Happy Thursday and welcome back to On The Money, where we can relate to Joe BidenJoe BidenSouth Africa health minister calls travel bans over new COVID variant 'unjustified' Biden attends tree lighting ceremony after day out in Nantucket Senior US diplomat visiting Southeast Asia to 'reaffirm' relations MORE's deep need for pizza. I'm Sylvan Lane, and here's your nightly guide to everything affecting your bills, bank account and bottom line.
THE BIG DEAL-- House to vote on bipartisan retirement bill in May: House Majority Leader Steny HoyerSteny Hamilton HoyerMaryland Democrats target lone Republican in redistricting scheme GOP leader's marathon speech forces House Democrats to push vote Overnight Energy & Environment — Land agency move hurt diversity: watchdog MORE (D-Md.) said Thursday that the House is expected to vote in the next few weeks on a bipartisan bill aimed at encouraging retirement savings, as lawmakers and industry groups are hopeful that legislation on the issue can get enacted this year.
Hoyer said in a letter to House Democrats that the chamber would vote on the retirement bill, known as the SECURE Act, during the May work period, after the House Ways and Means Committee approved it by voice vote earlier this month.
The House returns to Washington on Monday after a two-week recess and is scheduled to be in session each week until Memorial Day. The Hill's Naomi Jagoda breaks down the bill here.
- The bill includes a variety of provisions designed to help small businesses offer retirement plans and assist individuals putting money aside for retirement.
- It includes provisions that would make it easier for small businesses to band together to offer retirement plans, allow long-term, part-time workers to participate in 401(k) plans offered by their employers, and repeal an age limit for contributing to Individual Retirement Accounts.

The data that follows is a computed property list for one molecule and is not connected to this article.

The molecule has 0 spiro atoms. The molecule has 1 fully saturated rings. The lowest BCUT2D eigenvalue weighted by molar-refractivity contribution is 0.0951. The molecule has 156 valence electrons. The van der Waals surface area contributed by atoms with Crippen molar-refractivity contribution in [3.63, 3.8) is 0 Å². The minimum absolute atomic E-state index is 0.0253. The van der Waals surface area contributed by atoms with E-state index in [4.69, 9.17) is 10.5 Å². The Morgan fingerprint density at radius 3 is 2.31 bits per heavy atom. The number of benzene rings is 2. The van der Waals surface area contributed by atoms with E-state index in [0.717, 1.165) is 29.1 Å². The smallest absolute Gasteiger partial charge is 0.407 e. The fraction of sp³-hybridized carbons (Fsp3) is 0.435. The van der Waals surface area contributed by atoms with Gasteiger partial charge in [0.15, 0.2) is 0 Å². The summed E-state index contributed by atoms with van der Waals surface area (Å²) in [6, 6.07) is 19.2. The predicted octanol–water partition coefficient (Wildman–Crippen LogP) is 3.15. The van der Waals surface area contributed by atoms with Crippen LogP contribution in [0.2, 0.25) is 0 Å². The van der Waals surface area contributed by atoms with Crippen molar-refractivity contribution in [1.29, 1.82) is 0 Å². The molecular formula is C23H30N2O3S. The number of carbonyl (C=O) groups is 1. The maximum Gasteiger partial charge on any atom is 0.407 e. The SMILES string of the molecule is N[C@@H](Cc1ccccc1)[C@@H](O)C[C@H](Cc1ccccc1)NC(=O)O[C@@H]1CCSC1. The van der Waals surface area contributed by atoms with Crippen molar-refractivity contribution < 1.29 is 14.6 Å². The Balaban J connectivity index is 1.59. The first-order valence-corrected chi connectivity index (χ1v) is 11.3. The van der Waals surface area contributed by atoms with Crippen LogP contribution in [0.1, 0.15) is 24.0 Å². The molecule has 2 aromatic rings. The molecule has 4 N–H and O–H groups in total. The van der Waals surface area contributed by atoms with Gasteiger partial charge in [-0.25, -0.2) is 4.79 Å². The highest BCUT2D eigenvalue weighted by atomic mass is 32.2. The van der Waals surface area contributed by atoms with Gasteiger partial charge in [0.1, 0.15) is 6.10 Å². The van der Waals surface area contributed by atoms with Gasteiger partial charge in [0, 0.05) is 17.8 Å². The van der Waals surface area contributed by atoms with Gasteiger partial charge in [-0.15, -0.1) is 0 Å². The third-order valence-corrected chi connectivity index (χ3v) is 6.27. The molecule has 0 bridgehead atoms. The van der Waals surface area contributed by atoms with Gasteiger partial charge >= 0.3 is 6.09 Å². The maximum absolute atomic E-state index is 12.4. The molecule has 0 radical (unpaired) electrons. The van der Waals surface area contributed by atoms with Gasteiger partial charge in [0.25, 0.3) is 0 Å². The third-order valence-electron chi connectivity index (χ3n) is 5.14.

Also on the House agenda--CFPB reforms: The House may vote within weeks on a bill to reverse the Trump administration's efforts to rein in the Consumer Financial Protection Bureau (CFPB) and prevent future directors from doing the same.
Introduced by Rep. Maxine WatersMaxine Moore WatersMcCarthy pledges to restore Greene, Gosar to committees if GOP wins House The Memo: Gosar censured, but toxic culture grows House votes to censure Gosar and boot him from committees MORE (D-Calif.), chairwoman of the House Financial Services Committee, the bill would undo several measures taken to reel back the CFPB's oversight and regulation under former acting Director Mick MulvaneyMick MulvaneyJan. 6 committee issues latest round of subpoenas for rally organizers The Hill's Morning Report - Presented by Alibaba - To vote or not? Pelosi faces infrastructure decision Jan. 6 panel subpoenas 11, including Pierson, other rally organizers MORE.